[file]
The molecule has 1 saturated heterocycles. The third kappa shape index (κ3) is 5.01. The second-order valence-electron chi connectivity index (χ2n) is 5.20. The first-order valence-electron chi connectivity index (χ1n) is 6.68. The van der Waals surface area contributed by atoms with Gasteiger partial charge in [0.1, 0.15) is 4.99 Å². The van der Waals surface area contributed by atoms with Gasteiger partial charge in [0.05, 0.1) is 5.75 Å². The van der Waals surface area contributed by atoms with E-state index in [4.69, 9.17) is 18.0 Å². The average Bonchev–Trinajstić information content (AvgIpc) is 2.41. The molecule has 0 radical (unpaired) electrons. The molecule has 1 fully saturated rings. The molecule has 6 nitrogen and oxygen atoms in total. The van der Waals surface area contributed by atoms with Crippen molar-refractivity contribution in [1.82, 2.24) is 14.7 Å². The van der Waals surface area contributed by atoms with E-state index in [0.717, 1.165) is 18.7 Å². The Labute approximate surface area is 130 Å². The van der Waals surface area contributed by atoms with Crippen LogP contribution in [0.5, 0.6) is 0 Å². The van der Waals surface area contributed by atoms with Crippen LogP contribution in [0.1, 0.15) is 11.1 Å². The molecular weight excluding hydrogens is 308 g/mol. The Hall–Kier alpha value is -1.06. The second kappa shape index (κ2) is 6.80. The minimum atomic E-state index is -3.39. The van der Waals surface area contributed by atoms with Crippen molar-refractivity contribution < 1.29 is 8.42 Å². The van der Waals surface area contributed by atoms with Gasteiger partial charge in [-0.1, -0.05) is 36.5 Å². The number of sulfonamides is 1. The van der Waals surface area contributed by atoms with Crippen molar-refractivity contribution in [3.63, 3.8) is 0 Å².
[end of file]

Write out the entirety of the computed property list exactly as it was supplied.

The molecule has 1 saturated heterocycles. The third kappa shape index (κ3) is 5.01. The second-order valence-electron chi connectivity index (χ2n) is 5.20. The first-order valence-electron chi connectivity index (χ1n) is 6.68. The van der Waals surface area contributed by atoms with Gasteiger partial charge in [0.1, 0.15) is 4.99 Å². The van der Waals surface area contributed by atoms with Gasteiger partial charge in [0.05, 0.1) is 5.75 Å². The van der Waals surface area contributed by atoms with E-state index in [4.69, 9.17) is 18.0 Å². The average Bonchev–Trinajstić information content (AvgIpc) is 2.41. The molecule has 0 radical (unpaired) electrons. The molecule has 1 fully saturated rings. The molecule has 6 nitrogen and oxygen atoms in total. The van der Waals surface area contributed by atoms with Crippen molar-refractivity contribution in [1.82, 2.24) is 14.7 Å². The van der Waals surface area contributed by atoms with E-state index in [0.717, 1.165) is 18.7 Å². The Labute approximate surface area is 130 Å². The van der Waals surface area contributed by atoms with Crippen LogP contribution in [0.5, 0.6) is 0 Å². The van der Waals surface area contributed by atoms with Crippen LogP contribution in [0.1, 0.15) is 11.1 Å². The molecular weight excluding hydrogens is 308 g/mol. The Hall–Kier alpha value is -1.06. The second kappa shape index (κ2) is 6.80. The minimum atomic E-state index is -3.39. The van der Waals surface area contributed by atoms with Crippen molar-refractivity contribution < 1.29 is 8.42 Å². The van der Waals surface area contributed by atoms with Gasteiger partial charge in [-0.1, -0.05) is 36.5 Å². The number of sulfonamides is 1. The van der Waals surface area contributed by atoms with Crippen molar-refractivity contribution in [3.63, 3.8) is 0 Å².